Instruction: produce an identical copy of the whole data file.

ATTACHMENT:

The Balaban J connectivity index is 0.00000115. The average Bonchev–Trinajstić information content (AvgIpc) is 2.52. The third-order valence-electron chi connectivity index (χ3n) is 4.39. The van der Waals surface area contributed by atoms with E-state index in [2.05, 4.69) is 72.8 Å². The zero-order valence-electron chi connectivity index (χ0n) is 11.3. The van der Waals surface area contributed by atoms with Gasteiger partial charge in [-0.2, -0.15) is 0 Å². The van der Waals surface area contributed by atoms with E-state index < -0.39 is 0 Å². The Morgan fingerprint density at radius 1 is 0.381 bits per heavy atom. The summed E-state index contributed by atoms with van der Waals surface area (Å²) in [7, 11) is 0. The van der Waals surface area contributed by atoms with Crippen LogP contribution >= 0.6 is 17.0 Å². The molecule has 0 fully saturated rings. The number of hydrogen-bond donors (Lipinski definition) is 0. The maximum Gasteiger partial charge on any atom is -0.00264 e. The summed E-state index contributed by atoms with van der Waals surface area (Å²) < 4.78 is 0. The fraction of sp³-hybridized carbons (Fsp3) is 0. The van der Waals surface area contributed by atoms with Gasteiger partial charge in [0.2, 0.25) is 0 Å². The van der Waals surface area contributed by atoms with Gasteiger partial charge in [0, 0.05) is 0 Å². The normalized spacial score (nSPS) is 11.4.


The Balaban J connectivity index is 0.00000115. The average Bonchev–Trinajstić information content (AvgIpc) is 2.52. The third-order valence-electron chi connectivity index (χ3n) is 4.39. The van der Waals surface area contributed by atoms with E-state index in [2.05, 4.69) is 72.8 Å². The zero-order valence-electron chi connectivity index (χ0n) is 11.3. The van der Waals surface area contributed by atoms with Gasteiger partial charge in [-0.2, -0.15) is 0 Å². The van der Waals surface area contributed by atoms with E-state index < -0.39 is 0 Å². The Morgan fingerprint density at radius 1 is 0.381 bits per heavy atom. The summed E-state index contributed by atoms with van der Waals surface area (Å²) in [7, 11) is 0. The van der Waals surface area contributed by atoms with Crippen LogP contribution >= 0.6 is 17.0 Å². The molecule has 0 fully saturated rings. The number of hydrogen-bond donors (Lipinski definition) is 0. The maximum Gasteiger partial charge on any atom is -0.00264 e. The summed E-state index contributed by atoms with van der Waals surface area (Å²) < 4.78 is 0. The fraction of sp³-hybridized carbons (Fsp3) is 0. The van der Waals surface area contributed by atoms with Gasteiger partial charge in [0.2, 0.25) is 0 Å². The van der Waals surface area contributed by atoms with Gasteiger partial charge in [0, 0.05) is 0 Å². The normalized spacial score (nSPS) is 11.4.